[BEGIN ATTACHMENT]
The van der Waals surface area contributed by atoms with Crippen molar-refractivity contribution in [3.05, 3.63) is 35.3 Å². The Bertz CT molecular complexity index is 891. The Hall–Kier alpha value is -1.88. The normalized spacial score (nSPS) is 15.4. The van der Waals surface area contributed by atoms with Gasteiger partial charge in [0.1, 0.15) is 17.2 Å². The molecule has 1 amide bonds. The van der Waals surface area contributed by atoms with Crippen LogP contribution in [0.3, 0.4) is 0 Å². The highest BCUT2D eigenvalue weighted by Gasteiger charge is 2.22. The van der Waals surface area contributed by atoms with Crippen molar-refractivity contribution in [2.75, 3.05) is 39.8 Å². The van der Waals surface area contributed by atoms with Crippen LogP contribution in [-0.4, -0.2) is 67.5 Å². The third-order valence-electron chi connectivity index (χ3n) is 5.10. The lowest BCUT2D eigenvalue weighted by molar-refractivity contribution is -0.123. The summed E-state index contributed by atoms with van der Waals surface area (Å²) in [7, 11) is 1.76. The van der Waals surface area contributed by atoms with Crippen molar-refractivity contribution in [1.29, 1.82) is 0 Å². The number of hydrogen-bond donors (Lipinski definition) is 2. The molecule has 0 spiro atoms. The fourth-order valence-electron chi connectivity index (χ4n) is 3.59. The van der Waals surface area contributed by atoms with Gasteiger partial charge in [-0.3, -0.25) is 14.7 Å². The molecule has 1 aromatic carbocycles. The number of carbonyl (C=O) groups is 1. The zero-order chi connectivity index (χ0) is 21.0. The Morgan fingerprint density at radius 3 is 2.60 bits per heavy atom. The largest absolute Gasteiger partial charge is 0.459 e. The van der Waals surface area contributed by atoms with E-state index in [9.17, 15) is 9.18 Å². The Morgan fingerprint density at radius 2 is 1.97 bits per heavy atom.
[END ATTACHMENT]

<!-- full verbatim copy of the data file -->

The van der Waals surface area contributed by atoms with Crippen molar-refractivity contribution in [3.05, 3.63) is 35.3 Å². The Bertz CT molecular complexity index is 891. The Hall–Kier alpha value is -1.88. The normalized spacial score (nSPS) is 15.4. The van der Waals surface area contributed by atoms with Gasteiger partial charge in [0.1, 0.15) is 17.2 Å². The molecule has 1 amide bonds. The van der Waals surface area contributed by atoms with Crippen LogP contribution in [0.3, 0.4) is 0 Å². The highest BCUT2D eigenvalue weighted by Gasteiger charge is 2.22. The van der Waals surface area contributed by atoms with Crippen molar-refractivity contribution in [2.75, 3.05) is 39.8 Å². The van der Waals surface area contributed by atoms with Crippen LogP contribution in [-0.4, -0.2) is 67.5 Å². The third-order valence-electron chi connectivity index (χ3n) is 5.10. The lowest BCUT2D eigenvalue weighted by molar-refractivity contribution is -0.123. The summed E-state index contributed by atoms with van der Waals surface area (Å²) in [7, 11) is 1.76. The van der Waals surface area contributed by atoms with Crippen molar-refractivity contribution in [1.29, 1.82) is 0 Å². The number of hydrogen-bond donors (Lipinski definition) is 2. The molecule has 0 spiro atoms. The fourth-order valence-electron chi connectivity index (χ4n) is 3.59. The van der Waals surface area contributed by atoms with Gasteiger partial charge in [-0.3, -0.25) is 14.7 Å². The molecule has 1 aromatic carbocycles. The number of carbonyl (C=O) groups is 1. The zero-order chi connectivity index (χ0) is 21.0. The Morgan fingerprint density at radius 3 is 2.60 bits per heavy atom. The largest absolute Gasteiger partial charge is 0.459 e. The van der Waals surface area contributed by atoms with E-state index in [9.17, 15) is 9.18 Å². The Morgan fingerprint density at radius 2 is 1.97 bits per heavy atom.